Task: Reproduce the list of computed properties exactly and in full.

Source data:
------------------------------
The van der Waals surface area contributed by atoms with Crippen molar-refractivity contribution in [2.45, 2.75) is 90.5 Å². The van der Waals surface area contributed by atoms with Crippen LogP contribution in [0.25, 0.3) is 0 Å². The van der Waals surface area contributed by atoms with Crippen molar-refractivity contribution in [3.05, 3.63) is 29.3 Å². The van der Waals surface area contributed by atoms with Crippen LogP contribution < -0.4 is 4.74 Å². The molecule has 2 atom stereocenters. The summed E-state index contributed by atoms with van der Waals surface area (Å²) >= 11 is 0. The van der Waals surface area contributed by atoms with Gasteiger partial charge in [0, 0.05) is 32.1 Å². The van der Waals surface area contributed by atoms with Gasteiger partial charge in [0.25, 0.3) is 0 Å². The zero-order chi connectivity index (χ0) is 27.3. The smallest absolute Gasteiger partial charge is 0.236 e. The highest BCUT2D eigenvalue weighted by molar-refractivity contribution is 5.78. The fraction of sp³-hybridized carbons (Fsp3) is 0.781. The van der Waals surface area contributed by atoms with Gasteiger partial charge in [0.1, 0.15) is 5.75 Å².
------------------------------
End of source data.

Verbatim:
The van der Waals surface area contributed by atoms with Crippen molar-refractivity contribution in [2.45, 2.75) is 90.5 Å². The van der Waals surface area contributed by atoms with Crippen LogP contribution in [0.25, 0.3) is 0 Å². The van der Waals surface area contributed by atoms with Crippen molar-refractivity contribution in [3.05, 3.63) is 29.3 Å². The van der Waals surface area contributed by atoms with Crippen LogP contribution < -0.4 is 4.74 Å². The molecule has 2 atom stereocenters. The summed E-state index contributed by atoms with van der Waals surface area (Å²) >= 11 is 0. The van der Waals surface area contributed by atoms with Gasteiger partial charge in [0, 0.05) is 32.1 Å². The van der Waals surface area contributed by atoms with Gasteiger partial charge in [0.25, 0.3) is 0 Å². The zero-order chi connectivity index (χ0) is 27.3. The smallest absolute Gasteiger partial charge is 0.236 e. The highest BCUT2D eigenvalue weighted by molar-refractivity contribution is 5.78. The fraction of sp³-hybridized carbons (Fsp3) is 0.781. The van der Waals surface area contributed by atoms with Gasteiger partial charge in [0.1, 0.15) is 5.75 Å².